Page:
Sunday, July 9, 2017

Dependency Inversion and Microsoft Web Technologies

When I started learning C# and ASP.NET about 10 or 15 years ago (!!), we rendered HTML with Web Forms and published services with ASMX Web Services. A little while later we moved on to WCF services.

One of the limitations of those technologies was that the framework would only call the default, parameterless constructor of the page and service classes. To allow unit testing, I used "poor man's" dependency injection (DI), which I learned from Jean-Paul Boodhoo's videos on DnRTV. This is the approach where you have 2 constructors: a default one that calls the other one, which takes instances of all needed dependencies. The default constructor created instances of concrete classes that implemented interfaces. E.g.

I don't remember using, or even looking to mock frameworks. I think we created custom mocks by creating test classes that implement the interfaces and allowed customizing responses. I'm not sure which inversion of control (IoC) containers existed for C# then, or mock frameworks. If they existed, they were probably open source, which was frowned on at the bank at the time, even if just for testing. If they were allowed it involved some paperwork, anyway. (Banks like to have big companies they can call when they need support and who will be around a while.) Our pages and unit tests looked something like this:

This is fine if all you want to do is unit test. But what if you want to do integration testing, where you mock out the layer where you cross into other people's code e.g. the database or an external service? You'd have to do something like this:

This wasn't something we tried to do at the time. We were a pretty inexperienced bunch. (Programming at a bank vs. programming at a software company is like practicing law at a bank vs. at a law firm.)

If I'd have known more about the dependency inversion principle then, I would have been very skeptical about putting up with this limitation. I would have immediately gone searching for ways to insert something into the web request pipeline to control page and service creation. If I need to replace an implementation at the bottom of a dependency graph, it should be as easy as replacing one interface registration in an IoC container.

Searching the web now it looks like it was possible, but not in an a way that made you feel good. They look like hacks, or the domain of .NET experts. If you wanted to stick to the SOLID principles, though, it's what you should have done.

I do find it surprising that Microsoft gave us frameworks based primarily on object oriented languages (C#, VB.NET) that didn't let you observe object-oriented (OO) practices. Every example from that time involved creating instances of concrete classes in the page or service classes themselves. I even remember one example that told developers to drag and drop a new SqlConnection object onto every page. Not very maintainable. Perhaps Microsoft didn't think the existing MS web developers of the day could embrace these concepts, so many being ASP/VB6 devs.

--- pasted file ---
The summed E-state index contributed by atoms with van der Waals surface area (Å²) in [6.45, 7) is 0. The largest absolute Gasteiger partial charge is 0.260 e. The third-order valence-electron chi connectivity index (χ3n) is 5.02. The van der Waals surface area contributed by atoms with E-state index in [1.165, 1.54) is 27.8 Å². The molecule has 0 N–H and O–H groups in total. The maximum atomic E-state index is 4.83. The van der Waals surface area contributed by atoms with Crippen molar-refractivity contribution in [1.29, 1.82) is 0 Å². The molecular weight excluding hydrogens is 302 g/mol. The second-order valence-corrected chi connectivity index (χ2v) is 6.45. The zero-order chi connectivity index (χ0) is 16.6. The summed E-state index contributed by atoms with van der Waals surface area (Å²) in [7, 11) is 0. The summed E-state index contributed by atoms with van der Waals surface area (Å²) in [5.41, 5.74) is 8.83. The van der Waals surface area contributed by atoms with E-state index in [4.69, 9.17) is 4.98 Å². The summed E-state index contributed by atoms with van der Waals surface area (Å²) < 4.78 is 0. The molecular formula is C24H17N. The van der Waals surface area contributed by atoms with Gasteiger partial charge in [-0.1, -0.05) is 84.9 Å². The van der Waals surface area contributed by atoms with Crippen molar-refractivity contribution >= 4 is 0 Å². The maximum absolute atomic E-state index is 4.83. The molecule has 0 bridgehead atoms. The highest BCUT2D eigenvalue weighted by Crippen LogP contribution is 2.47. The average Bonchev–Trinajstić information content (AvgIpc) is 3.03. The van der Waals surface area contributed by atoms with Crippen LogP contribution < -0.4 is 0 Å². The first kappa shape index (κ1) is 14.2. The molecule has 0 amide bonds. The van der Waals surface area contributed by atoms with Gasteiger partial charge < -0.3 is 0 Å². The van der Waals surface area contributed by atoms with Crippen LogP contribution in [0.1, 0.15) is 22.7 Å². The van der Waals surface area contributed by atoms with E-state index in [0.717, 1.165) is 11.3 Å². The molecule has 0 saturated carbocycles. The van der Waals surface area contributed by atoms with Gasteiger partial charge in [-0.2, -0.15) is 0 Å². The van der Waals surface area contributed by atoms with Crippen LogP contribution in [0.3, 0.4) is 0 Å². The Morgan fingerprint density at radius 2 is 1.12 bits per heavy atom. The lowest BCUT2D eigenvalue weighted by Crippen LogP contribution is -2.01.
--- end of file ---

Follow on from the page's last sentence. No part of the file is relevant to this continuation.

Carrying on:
Whatever the reason, these limitations lead to some particularly gnarly code, completely lacking in abstractions and injection points. For example, the WCF service I'm currently tearing apart to allow mocking out the bottom-most layer. It goes something like this:

The WCF class calls static methods. The first time one of them is called, it initializes a static instance, that is, a singleton, of an object that has instances of database and service classes. If you replace one of those instances during a test, you must set it back to null for reinitialization when you're done, or have every test set it before it runs. This is what you get when you ignore the SOLID principles.

It wasn't until ASP.NET MVC 3 that Microsoft built IoC into ASP.NET MVC from the start, allowing controllers to take dependencies in constructors. Until then, people used IoC containers that implemented the complex looking code that allowed using DI in ASP.NET. I'm still surprised that it took so long for them to bake this in.

The next time I look at a technology that is based primarily on an OO language, I'll be looking for the injection points, no matter how complex they are to use. If they don't exist, the technology will need a very compelling reason for me to use it.

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